Ripple CEO says SEC has lost its mission to protect investors

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Brad Garlinghouse, chief executive officer of Ripple Labs Inc., speaks during the Token2049 conference in Singapore on Wednesday, Sept. 13, 2023.

Joseph Nair Bloomberg | getty images

The CEO of blockchain company Ripple has some strong words for the US Securities and Exchange Commission.

Brad Garlinghouse told CNBC’s Dan Murphy at the company’s Ripple Swell conference in Dubai that he thinks the agency has lost one of its key functions as a regulator.

“I think the SEC, in my opinion, has missed its mission of protecting investors. And the question is, who are they protecting in this journey?” Garlinghouse said Thursday. The SEC was not immediately available for comment when contacted by CNBC.

SEC charged Ripple in 2020 And its executives are accused of committing $1.3 billion of securities fraud through the sale of XRP to retail investors. The regulator alleged that Ripple failed to register its ongoing offering and sale of billions of XRP tokens to investors, depriving them of adequate disclosures about XRP and Ripple’s business.

Ripple Scores a Major Win in July A judge ruled that XRP is not a security in itself. Subsequently, a request for an interim appeal to the SEC was denied. Then, in October, the SEC dropped its securities law violation charges against Garlinghouse and Ripple executive Chris Larsen.

The next important step in the case is the treatment search process. According to the proposed schedule presented by the SEC, the SEC has 90 days from November 9 to conduct a remedy search.

“I think it’s a positive step for the industry, not only for Ripple, not only for Chris and Brad, but for the entire industry, that the SEC has put a stop to this in the United States. And I hope “The thawing of permafrost in the United States is truly an amazing industry to see that has immense potential in the world’s largest economy,” Garlinghouse told CNBC.

Garlinghouse hopes the US will move from a situation where crypto regulation is determined by a constant stream of litigation to one where federal laws governing digital currencies are introduced by Congress.

“One of the things that people talk about is, one of the definitions of insanity is doing the same thing over and over again, and thinking you’ll get a different result, the SEC does the same thing over and over again— The bar is doing. And they think, I think, they’ll get a different result at some point,” Garlinghouse continued.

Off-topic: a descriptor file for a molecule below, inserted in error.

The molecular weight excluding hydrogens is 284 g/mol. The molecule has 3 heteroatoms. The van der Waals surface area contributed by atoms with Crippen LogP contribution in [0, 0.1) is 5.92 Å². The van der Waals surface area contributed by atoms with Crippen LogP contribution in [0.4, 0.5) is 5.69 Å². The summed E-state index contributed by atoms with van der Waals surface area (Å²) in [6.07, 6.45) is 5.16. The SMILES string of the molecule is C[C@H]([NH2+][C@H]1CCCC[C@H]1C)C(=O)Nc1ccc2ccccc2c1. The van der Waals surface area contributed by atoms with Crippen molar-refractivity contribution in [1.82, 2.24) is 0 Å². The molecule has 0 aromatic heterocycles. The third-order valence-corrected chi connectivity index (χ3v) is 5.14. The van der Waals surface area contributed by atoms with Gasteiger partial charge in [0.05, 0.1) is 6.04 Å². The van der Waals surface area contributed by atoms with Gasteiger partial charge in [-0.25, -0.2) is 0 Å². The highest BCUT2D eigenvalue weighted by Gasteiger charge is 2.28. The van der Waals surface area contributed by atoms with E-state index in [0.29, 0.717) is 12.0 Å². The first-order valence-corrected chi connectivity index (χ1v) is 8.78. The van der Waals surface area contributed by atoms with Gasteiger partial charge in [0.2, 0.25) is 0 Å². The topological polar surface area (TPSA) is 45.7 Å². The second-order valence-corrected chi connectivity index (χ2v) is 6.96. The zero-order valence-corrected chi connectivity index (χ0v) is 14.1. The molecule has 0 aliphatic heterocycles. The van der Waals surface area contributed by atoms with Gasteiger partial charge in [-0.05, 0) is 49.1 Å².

,[Digital asset manager] “I think Grayscale got an important victory in the United States regarding the Bitcoin ETF, where the judge had to talk about a federal agency, the SEC, saying the SEC is arbitrary and capricious,” he said. Referencing an appeals court decision that said the SEC was wrong to reject Grayscale’s application to create a Bitcoin ETF.

“Typically, judges are pretty down the middle and try not to be dramatic – these are hurtful words. So I think at some point, the SEC is going to have to step back and realize that regulation through enforcement Their attitude of, let’s just bring the lawsuit, has to be broken.”

What is ripple?

Ripple is a payments company that specializes in cross-border money transfers via blockchain, a distributed database that records transactions across multiple computers. The company’s RippleNet network is used by financial institutions to send money from one country to another.

Ripple also leverages XRP, a cryptocurrency, to make cross-border payments. The XRP token, most commonly associated with the Ripple company, is meant to act as a type of “bridge” currency between one fiat currency and another as these transactions flow across countries.

So, let’s say you want to send some money from the US to Mexico. Ripple’s technology lets you do this by converting us dollars In XRP, transferring XRP to Mexico, and then converting it into Mexican pesos on the other side.

By doing this, Ripple says, you don’t need to have a pre-funded account on the other side of the cross-border transaction to receive that money.

From Ripple’s perspective this is the business case for XRP. But in its most common use XRP is ultimately a token that investors speculate on. And when its price dropped like a stone like other cryptocurrencies in the 2018 crypto bear market, regulators became concerned about the impact of these digital currencies on retail investors.

In the case of Ripple, unlike Bitcoin, the cryptocurrency is owned primarily by Ripple, which holds a large amount of XRP in an escrow account and sells it on a quarterly basis to a mix of institutional investors and retail investors through sales on cryptocurrency exchanges. Issues tokens. This is a big part of how Ripple makes money.

This has been a major point of contention for the SEC as it pursues its case against Ripple. Ripple, for its part, says that XRP should not be considered a security and is more akin to a currency or commodity. Being designated a security would mean that Ripple would have to file a lot of paperwork and disclosures with regulators, a process that could prove costly.

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